Rubinstein's concert programs were often gargantuan. Hanslick mentioned in his 1884 review that the pianist played more than 20 pieces in one concert in Vienna, including three sonatas (the Schumann F sharp minor plus Beethoven's D minor and Op. 101 in A). Rubinstein was a man with an extremely robust constitution and apparently never tired; audiences apparently stimulated his adrenals to the point where he acted like a superman. He had a colossal repertoire and an equally colossal memory until he turned 50, when he began to have memory lapses and had to play from the printed note.
Rubinstein was most famous for his series of historical recitals—seven consecutive concerts covering the history of piano music. Each of these programs was enormous. The second, devoted to Beethoven sonatas, consisted of the Moonlight, D minor, Waldstein, Appassionata, E minor, A major (Op. 101), E major (Op. 109) and C minor (Op. 111). Again, this was all included in one recital. The fourth concert, devoted to Schumann, contained the Fantasy in C, Kreisleriana, Symphonic Studies, Sonata in F sharp minor, a set of short pieces and Carnival. This did not include encores, which Rubinstein sprayed liberally at every concert.
Rubinstein concluded his American tour with this series, playing the seven recitals over a nine-day period in New York in May 1873.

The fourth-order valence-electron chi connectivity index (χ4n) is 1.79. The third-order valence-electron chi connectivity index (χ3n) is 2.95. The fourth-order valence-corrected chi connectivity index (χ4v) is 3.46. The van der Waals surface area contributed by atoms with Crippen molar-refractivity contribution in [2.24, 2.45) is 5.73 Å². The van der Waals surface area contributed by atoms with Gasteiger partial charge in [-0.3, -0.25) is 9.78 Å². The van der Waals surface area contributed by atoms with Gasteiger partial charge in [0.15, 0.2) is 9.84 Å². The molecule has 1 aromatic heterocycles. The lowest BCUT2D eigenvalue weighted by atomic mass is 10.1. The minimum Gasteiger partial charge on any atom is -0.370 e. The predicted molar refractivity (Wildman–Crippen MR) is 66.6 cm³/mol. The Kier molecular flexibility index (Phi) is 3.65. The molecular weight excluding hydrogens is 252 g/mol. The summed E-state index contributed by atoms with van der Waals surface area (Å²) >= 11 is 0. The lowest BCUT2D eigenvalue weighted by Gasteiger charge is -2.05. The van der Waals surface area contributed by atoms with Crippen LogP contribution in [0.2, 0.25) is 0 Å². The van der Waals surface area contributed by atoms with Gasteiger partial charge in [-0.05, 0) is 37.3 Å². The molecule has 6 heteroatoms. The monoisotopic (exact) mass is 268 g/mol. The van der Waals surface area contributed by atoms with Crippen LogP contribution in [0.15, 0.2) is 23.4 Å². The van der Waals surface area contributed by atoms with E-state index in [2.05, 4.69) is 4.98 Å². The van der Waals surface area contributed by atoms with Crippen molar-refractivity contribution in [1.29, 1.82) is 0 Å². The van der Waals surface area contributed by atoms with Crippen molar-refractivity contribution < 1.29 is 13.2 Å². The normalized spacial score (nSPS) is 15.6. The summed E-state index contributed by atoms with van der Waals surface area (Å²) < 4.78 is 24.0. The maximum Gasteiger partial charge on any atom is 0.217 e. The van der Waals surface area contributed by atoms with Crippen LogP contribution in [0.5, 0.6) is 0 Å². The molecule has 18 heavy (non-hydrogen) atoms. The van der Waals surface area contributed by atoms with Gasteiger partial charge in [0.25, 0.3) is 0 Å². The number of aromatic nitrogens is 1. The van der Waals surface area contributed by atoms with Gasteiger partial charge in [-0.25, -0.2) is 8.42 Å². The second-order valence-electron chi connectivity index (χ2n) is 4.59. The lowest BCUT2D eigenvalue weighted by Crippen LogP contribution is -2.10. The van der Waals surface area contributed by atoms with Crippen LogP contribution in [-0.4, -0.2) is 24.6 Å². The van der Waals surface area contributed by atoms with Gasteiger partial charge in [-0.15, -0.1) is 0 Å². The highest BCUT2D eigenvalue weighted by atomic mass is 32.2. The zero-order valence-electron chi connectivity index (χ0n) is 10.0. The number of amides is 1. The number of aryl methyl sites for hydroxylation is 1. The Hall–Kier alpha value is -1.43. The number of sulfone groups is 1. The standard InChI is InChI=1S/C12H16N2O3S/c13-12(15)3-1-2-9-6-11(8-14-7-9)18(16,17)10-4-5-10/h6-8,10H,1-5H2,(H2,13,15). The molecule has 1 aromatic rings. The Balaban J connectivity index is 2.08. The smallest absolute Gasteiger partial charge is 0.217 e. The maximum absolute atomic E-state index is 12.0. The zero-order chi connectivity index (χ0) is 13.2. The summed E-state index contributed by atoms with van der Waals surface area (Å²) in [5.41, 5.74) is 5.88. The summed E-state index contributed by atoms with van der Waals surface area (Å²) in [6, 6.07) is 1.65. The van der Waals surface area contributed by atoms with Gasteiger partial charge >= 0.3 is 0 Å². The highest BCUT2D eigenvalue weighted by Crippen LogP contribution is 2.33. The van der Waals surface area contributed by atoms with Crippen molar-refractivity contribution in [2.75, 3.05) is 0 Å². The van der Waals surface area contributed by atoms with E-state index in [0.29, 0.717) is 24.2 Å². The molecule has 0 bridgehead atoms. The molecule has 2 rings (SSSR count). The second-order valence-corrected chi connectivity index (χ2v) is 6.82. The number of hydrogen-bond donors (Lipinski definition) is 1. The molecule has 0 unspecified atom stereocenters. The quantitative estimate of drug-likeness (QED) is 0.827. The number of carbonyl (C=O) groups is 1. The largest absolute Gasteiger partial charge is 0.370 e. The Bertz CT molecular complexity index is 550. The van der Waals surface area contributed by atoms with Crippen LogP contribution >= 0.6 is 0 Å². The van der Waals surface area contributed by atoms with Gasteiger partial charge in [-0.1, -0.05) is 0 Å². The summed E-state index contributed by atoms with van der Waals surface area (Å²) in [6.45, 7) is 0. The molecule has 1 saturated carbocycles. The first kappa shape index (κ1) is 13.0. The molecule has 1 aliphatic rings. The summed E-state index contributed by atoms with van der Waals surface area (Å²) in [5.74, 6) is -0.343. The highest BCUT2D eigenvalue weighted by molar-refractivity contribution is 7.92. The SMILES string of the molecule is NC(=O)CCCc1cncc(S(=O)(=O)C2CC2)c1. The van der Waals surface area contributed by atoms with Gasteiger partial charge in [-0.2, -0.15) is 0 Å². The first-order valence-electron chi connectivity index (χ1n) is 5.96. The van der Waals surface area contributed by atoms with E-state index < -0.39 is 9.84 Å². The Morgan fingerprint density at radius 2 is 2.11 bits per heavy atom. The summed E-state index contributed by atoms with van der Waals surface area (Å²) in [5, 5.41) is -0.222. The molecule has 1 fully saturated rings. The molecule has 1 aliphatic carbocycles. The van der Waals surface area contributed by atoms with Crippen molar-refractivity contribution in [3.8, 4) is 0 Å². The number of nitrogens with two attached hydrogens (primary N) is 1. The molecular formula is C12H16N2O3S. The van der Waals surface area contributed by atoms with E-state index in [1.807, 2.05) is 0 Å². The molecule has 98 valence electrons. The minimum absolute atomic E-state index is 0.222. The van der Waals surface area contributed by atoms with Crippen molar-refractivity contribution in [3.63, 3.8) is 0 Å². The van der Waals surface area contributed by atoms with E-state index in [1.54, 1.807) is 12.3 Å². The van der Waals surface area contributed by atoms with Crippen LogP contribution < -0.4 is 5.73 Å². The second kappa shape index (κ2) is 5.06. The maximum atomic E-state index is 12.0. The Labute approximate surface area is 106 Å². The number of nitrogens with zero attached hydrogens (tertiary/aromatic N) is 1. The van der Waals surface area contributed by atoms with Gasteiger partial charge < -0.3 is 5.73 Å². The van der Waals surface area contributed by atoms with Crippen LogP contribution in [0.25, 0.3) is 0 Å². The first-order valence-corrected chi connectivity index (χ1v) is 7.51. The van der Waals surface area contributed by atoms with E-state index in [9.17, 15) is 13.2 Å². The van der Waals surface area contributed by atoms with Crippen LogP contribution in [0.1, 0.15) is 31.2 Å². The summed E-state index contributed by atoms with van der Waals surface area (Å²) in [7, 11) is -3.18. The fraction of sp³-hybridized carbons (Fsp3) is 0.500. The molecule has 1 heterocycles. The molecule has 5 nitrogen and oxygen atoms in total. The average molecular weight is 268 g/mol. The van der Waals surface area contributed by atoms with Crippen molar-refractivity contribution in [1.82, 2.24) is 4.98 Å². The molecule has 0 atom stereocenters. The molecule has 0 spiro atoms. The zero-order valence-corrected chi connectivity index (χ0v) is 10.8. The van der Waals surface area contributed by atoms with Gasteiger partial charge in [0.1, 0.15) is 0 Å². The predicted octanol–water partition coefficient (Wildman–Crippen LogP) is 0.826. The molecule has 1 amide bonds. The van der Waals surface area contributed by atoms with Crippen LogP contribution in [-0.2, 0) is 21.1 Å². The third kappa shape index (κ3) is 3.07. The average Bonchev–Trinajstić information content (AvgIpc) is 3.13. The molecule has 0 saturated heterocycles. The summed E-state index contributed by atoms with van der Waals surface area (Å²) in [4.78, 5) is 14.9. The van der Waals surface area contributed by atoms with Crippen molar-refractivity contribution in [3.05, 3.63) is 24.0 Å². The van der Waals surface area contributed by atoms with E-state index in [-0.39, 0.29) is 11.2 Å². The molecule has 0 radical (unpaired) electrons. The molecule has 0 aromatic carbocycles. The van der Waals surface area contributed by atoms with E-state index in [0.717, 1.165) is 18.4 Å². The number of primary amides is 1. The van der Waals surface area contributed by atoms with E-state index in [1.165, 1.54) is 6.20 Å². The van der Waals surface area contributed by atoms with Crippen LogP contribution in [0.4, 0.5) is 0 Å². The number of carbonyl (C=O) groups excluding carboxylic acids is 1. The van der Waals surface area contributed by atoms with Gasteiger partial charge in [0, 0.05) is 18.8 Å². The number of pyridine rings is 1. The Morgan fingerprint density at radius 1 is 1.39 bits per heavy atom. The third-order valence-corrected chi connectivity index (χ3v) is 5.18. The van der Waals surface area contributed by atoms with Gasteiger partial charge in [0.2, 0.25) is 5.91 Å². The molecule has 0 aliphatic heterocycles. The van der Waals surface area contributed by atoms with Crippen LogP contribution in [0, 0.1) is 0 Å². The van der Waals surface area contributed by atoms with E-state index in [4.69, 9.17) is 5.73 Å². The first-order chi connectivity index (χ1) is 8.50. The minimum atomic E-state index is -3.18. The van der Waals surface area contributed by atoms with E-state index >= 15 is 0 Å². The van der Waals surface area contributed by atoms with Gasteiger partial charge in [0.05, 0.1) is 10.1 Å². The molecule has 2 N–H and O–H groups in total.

Rubinstein played this series of historical recitals in Russia and throughout Eastern Europe. In Moscow he gave this series on consecutive Tuesday evenings in the Hall of the Nobility, repeating each concert the following morning in the German Club for the benefit of students, free of charge.
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“[The Republicans] offer ... a detailed agenda for national renewal.... [On] reducing illegitimacy ... the state will use ... funds for programs to reduce out-of-wedlock pregnancies, to promote adoption, to establish and operate childrens group homes, to establish and operate residential group homes for unwed mothers, or for any purpose the state deems appropriate. None of the taxpayer funds may be used for abortion services or abortion counseling.”
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—Cindy L. Teachey. Building Lifelong RelationshipsSchool Age Programs at Work, Child Care Exchange (January 1994)